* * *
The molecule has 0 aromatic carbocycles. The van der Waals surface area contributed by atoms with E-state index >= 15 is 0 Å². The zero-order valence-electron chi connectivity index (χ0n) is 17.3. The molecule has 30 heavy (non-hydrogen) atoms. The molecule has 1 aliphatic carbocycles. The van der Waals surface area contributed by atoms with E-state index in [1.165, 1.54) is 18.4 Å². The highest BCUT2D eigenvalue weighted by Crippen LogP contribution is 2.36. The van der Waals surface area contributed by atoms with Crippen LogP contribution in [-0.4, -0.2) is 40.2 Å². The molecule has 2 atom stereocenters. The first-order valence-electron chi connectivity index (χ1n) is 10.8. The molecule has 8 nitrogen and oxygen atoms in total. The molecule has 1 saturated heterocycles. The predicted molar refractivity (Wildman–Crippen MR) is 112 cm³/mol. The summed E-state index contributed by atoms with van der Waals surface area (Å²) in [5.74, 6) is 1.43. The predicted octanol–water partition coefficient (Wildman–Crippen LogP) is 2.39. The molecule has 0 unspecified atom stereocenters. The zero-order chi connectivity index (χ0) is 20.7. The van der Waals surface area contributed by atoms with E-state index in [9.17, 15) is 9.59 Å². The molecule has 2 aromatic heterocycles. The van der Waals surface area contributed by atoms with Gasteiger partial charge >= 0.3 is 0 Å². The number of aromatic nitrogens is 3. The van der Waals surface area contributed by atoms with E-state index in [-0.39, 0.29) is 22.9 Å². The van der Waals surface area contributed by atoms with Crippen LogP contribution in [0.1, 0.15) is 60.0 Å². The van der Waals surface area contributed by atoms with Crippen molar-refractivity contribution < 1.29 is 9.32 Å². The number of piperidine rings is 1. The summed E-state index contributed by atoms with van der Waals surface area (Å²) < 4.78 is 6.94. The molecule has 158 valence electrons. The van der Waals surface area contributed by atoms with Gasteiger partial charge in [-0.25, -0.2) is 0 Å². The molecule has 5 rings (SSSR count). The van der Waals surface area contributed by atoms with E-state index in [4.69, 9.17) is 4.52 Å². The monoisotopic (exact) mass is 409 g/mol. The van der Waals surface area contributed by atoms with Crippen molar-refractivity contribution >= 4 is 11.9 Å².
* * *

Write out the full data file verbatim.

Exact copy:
The molecule has 0 aromatic carbocycles. The van der Waals surface area contributed by atoms with E-state index >= 15 is 0 Å². The zero-order valence-electron chi connectivity index (χ0n) is 17.3. The molecule has 30 heavy (non-hydrogen) atoms. The molecule has 1 aliphatic carbocycles. The van der Waals surface area contributed by atoms with E-state index in [1.165, 1.54) is 18.4 Å². The highest BCUT2D eigenvalue weighted by Crippen LogP contribution is 2.36. The van der Waals surface area contributed by atoms with Crippen LogP contribution in [-0.4, -0.2) is 40.2 Å². The molecule has 2 atom stereocenters. The first-order valence-electron chi connectivity index (χ1n) is 10.8. The molecule has 8 nitrogen and oxygen atoms in total. The molecule has 1 saturated heterocycles. The predicted molar refractivity (Wildman–Crippen MR) is 112 cm³/mol. The summed E-state index contributed by atoms with van der Waals surface area (Å²) in [5.74, 6) is 1.43. The predicted octanol–water partition coefficient (Wildman–Crippen LogP) is 2.39. The molecule has 0 unspecified atom stereocenters. The zero-order chi connectivity index (χ0) is 20.7. The van der Waals surface area contributed by atoms with E-state index in [9.17, 15) is 9.59 Å². The molecule has 2 aromatic heterocycles. The van der Waals surface area contributed by atoms with Gasteiger partial charge >= 0.3 is 0 Å². The number of aromatic nitrogens is 3. The van der Waals surface area contributed by atoms with E-state index in [-0.39, 0.29) is 22.9 Å². The van der Waals surface area contributed by atoms with Crippen LogP contribution in [0.1, 0.15) is 60.0 Å². The van der Waals surface area contributed by atoms with Crippen molar-refractivity contribution < 1.29 is 9.32 Å². The number of piperidine rings is 1. The summed E-state index contributed by atoms with van der Waals surface area (Å²) < 4.78 is 6.94. The molecule has 158 valence electrons. The van der Waals surface area contributed by atoms with Gasteiger partial charge in [-0.25, -0.2) is 0 Å². The molecule has 5 rings (SSSR count). The van der Waals surface area contributed by atoms with E-state index in [4.69, 9.17) is 4.52 Å². The monoisotopic (exact) mass is 409 g/mol. The van der Waals surface area contributed by atoms with Crippen molar-refractivity contribution >= 4 is 11.9 Å².